Film producer James Ballard and his wife, Catherine, are in an open marriage. The couple engage in various infidelities, but between them have only unenthusiastic sex. Their arousal is heightened by discussing the intimate details of their extramarital sex.
While driving home from work late one night, Ballard’s car collides head-on with another, killing its male passenger. While trapped in the fused wreckage, the driver, Dr. Helen Remington, wife of the killed passenger, exposes a breast to Ballard when she pulls off the shoulder harness of her seat belt. While recovering, Ballard meets Remington again, as well as a man named Vaughan, who takes a keen interest in the brace holding Ballard’s shattered leg together and photographs it. While leaving the hospital, Remington and Ballard begin an affair, one primarily fueled by their shared experience of the car crash (not only do all of their sexual assignations take place in cars, all of Remington’s off-screen sexual encounters take place in cars as well). In an attempt to make some sense of why they are so aroused by their car wreck, they go to see one of Vaughan’s cult meetings/performance pieces, an actual recreation of the car crash that killed James Dean with authentic cars and stunt drivers. When Transport Ministry officials break up the event Ballard flees with Remington and Vaughan.
Ballard becomes one of Vaughan’s followers who fetishise car accidents, obsessively watching car safety test videos and photographing traffic accident sites. Ballard drives Vaughan’s Lincoln convertible around the city while Vaughan picks up and uses street prostitutes, and later Ballard’s wife. In turn, Ballard has a dalliance with one of the other group members, Gabrielle (Rosanna Arquette), a beautiful woman whose legs are clad in restrictive steel braces, and who has a vulva-like scar on the back of one of her thighs, which is used as a substitute for a vagina by Ballard. The film’s sexual couplings in (or involving) cars are not restricted to heterosexual experiences. While watching videos of car crashes, Remington becomes extremely aroused and gropes the crotches of both Ballard and Gabrielle, suggesting an imminent ménage à trois. In fact, Vaughan and Ballard eventually turn towards each other and have a homosexual encounter while later, Gabrielle and Remington have a lesbian affair.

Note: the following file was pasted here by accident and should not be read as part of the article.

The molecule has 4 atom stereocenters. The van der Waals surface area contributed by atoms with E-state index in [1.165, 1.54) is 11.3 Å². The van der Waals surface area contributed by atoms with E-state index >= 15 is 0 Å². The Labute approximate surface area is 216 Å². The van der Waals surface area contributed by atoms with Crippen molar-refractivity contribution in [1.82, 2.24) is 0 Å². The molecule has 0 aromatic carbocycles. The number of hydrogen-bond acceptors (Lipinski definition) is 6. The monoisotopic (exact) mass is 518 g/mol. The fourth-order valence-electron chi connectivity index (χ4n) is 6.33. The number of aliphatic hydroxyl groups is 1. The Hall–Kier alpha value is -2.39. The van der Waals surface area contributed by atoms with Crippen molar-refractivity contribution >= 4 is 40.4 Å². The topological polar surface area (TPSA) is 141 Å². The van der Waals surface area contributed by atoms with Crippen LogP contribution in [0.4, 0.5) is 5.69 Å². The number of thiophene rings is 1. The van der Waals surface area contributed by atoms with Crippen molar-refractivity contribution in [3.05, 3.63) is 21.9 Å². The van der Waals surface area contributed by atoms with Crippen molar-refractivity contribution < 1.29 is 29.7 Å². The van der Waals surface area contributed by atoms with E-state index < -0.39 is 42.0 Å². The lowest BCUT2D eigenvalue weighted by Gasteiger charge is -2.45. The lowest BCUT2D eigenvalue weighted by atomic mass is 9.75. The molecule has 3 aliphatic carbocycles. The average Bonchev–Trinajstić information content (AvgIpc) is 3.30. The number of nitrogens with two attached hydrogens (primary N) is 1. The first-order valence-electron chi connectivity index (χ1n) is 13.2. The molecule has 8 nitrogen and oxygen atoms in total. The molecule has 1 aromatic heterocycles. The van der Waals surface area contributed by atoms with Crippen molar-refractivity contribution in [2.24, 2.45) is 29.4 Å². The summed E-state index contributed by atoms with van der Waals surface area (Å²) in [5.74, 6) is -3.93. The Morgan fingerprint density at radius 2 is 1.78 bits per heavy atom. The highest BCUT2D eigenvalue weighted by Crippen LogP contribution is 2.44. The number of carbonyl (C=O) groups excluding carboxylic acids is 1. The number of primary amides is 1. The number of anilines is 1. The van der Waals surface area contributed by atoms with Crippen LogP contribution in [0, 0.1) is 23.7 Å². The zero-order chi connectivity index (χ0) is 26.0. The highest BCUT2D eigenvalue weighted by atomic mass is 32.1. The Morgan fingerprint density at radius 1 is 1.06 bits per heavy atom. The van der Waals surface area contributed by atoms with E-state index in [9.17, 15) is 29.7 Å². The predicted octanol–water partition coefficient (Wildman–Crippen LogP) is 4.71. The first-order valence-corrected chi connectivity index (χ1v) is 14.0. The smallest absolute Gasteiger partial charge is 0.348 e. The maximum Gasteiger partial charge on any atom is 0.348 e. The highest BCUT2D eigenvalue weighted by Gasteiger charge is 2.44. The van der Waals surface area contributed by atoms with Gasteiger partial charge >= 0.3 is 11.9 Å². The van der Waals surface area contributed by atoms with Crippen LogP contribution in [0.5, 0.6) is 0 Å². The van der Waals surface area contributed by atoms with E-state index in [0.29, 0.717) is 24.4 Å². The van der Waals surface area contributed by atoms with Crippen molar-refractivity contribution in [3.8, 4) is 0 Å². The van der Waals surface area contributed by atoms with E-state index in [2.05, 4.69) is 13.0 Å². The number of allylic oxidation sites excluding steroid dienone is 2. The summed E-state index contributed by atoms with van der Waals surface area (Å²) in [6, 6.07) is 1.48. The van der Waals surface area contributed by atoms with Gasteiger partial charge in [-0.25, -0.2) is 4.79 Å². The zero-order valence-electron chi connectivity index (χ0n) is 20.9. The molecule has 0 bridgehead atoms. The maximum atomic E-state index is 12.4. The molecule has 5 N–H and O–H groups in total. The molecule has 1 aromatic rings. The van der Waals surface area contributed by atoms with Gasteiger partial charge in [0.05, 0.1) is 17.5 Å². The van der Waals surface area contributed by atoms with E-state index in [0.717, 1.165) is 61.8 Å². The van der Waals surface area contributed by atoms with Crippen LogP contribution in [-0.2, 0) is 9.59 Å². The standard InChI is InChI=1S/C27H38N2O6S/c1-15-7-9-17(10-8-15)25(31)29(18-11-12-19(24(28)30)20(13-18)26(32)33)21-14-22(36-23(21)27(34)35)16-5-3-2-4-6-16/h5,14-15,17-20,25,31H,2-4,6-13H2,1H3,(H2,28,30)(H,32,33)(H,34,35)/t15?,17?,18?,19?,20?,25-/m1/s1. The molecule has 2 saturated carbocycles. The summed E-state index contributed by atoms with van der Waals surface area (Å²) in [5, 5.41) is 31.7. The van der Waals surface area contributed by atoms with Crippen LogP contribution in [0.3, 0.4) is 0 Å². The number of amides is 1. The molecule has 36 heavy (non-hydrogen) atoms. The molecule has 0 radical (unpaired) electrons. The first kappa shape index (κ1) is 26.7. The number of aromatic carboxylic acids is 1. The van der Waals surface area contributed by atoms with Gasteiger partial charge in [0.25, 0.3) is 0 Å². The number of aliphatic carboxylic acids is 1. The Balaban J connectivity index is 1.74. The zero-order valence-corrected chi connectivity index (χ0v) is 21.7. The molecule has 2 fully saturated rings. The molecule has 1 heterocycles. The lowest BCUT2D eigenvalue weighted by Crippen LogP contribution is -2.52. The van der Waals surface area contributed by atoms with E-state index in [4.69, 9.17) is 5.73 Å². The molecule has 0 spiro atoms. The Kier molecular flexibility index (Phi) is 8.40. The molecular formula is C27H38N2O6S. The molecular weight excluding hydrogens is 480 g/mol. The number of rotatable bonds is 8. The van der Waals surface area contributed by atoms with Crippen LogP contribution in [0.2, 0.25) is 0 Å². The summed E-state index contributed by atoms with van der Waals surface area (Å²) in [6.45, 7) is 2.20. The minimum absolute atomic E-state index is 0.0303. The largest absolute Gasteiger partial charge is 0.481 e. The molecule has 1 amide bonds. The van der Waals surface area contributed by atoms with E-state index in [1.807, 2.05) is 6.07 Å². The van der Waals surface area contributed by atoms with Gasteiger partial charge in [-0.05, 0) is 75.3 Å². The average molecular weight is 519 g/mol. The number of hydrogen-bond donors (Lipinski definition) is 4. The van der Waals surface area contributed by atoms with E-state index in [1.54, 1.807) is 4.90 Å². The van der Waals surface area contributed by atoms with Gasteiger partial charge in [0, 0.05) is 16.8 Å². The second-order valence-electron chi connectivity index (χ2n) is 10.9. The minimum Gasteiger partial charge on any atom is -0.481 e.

Though Vaughan claims at first that he is interested in the “reshaping of the human body by modern technology,” in fact his project is to live out the philosophy that the car crash is a “fertilizing rather than a destructive event, mediating the sexuality of those who have died with an intensity that’s impossible in any other form.”
The film’s climax begins with Vaughan’s death and ends with Ballard being involved in another semi-deliberate car accident, this one involving his wife. Their fetish for car crashes has, ironically enough, had a strengthening effect on the Ballards’ marriage. As he caresses her bruised body in the grass median near the accident, Ballard and his wife display much more affection for each other than they had previously, ending with Ballard lamenting, “Maybe next time” possibly implying that the logical end result of their extreme fetish is death.